What if keeping tabs on someone’s vitals remotely could save an emergency responder’s life? What if all it took was swallowing a Tylenol-sized capsule that harbored tiny sensors and a wireless transmitter instead of atomized medicine? What if someone had a way to do this now?
It turns out they do: Firefighters in Australia are popping a purplish capsule that harbors a micro-sized thermometer and wireless transmitter as part of a trial designed to help authorities better understand how the human body manages heat stress while dealing with life-threatening blazes.
“If we see their core body temperature increasing then we know to remove them from the fire and put them into the rehabilitation area,” says Peter Langridge, Victoria’s Country Fire Authority (CFA) health and wellbeing officer (via news.com.au). Langridge says working in high-temperature situations can stress individuals differently; the capsule thus becomes a way to “personalize” how individual firefighters are both deployed and managed in dealing with a fire.
“There is no set formula for how long a person can fight a fire before they start suffering from heat stress or dehydration and management is the key to protecting our fire fighters,” adds Langridge.
The capsule is carefully sealed, of course, and no, it doesn’t dissolve in the stomach/intestine, or, you know, unleash a tiny submarine dubbed the Proteus carrying microscopic scientists miniaturized with a shrink-ray (though that’d be pretty cool, too). It’s actually made of plastic — unlike medicine capsules, which are composed of dissolvable gelling agents — so it simply passes through the system in a day or two.
The capsule, otherwise known as an “Equivital EQ02 LifeMonitor,” is made by a U.K. company called Equivital [Note: This article previously identified the company as Vivonoetics, which merely resells the monitor] that specializes in body-worn physiological monitoring. It actually works in tandem with a small, lightweight external device called a Sensor Electronics Module (SEM) that’s worn in a Holter-like belt around the chest. The capsule measures the individual’s core temperature, then talks to the SEM using Bluetooth, and the SEM — which is itself tracking metrics like skin temperature, heart and respiration rate — then relays all of that data to an external computer. The SEM can run for up to 48 hours working all-out, and comes with 8GB of storage, allowing up to 50 days of data logging, according to Vivonoetics.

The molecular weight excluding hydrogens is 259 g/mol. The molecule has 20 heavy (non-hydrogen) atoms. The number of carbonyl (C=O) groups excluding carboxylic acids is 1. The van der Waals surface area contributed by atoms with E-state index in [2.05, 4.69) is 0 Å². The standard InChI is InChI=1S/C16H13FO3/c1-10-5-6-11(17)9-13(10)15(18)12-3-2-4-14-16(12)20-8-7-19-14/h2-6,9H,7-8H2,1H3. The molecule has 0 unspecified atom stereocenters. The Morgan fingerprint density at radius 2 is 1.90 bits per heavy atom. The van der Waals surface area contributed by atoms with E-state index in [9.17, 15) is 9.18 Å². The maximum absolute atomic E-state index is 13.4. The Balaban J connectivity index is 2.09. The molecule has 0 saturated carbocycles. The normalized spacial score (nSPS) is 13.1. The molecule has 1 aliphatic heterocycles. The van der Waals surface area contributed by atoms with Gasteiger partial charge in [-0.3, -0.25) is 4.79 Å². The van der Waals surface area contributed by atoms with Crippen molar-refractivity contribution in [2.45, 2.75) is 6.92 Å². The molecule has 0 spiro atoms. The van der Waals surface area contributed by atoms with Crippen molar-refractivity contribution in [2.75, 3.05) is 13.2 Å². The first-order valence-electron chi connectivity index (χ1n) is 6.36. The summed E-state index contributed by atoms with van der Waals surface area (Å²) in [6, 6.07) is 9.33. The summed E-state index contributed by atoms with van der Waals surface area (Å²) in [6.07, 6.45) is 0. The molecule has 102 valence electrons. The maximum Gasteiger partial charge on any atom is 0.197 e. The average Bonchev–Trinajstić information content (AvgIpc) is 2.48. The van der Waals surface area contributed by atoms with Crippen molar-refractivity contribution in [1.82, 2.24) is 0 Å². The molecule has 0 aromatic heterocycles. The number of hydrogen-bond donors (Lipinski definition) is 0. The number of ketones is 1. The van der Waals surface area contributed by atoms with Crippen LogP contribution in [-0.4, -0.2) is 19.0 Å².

CFA says the capsule/SEM approach was a reaction to the limitations of external core temperature probes in prior trials. According to Langridge, firefighters would show signs of stress, even though the probes — located in their ears — were reporting everything was normal. Also: The CFA tests found that individuals’ core temperatures rose before external temperatures did.
As you’d imagine, the temperatures firefighters have to function under can be extreme, ranging in the CFA’s tests from -3C (27F) to 124C (255F). Langridge says future tests will push those numbers up to between 100C (212F) and 600C (1,112F).
In the U.S., firefighter deaths per year have been on the decline — 83 in 2011, according to FEMA. But 60% of those deaths were due to on-duty heart attacks: 45 of the 83 specifically in emergency-response situations, 28 in actual “fireground operations.”
According to FEMA:
Of the 28 firefighters killed during fireground operations in 2011, 21 were at the scene of a structure fire, and 7 others were at the scene of a wildland or outside fire. The average age of the firefighters killed during fireground operations was 43, 13 from volunteer fire departments, 11 career, and 4 wildland (2 each full time and part time).
While FEMA’s data doesn’t single out heat-related stress as a causal factor in any of the heart attacks, it stands to reason that better understanding of how individual firefighters handled stress might have saved additional lives. In its 2011 “Fatalities by Cause of Fatal Injury” report, FEMA says fully 50 of the 83 total deaths were due to “stress/overexertion.”
Equivital’s device isn’t just for emergency responders, either: The very same system was used to track Austrian sky-jumper Felix Baumgartner’s vitals when he pulled of his record-breaking dive from space last October.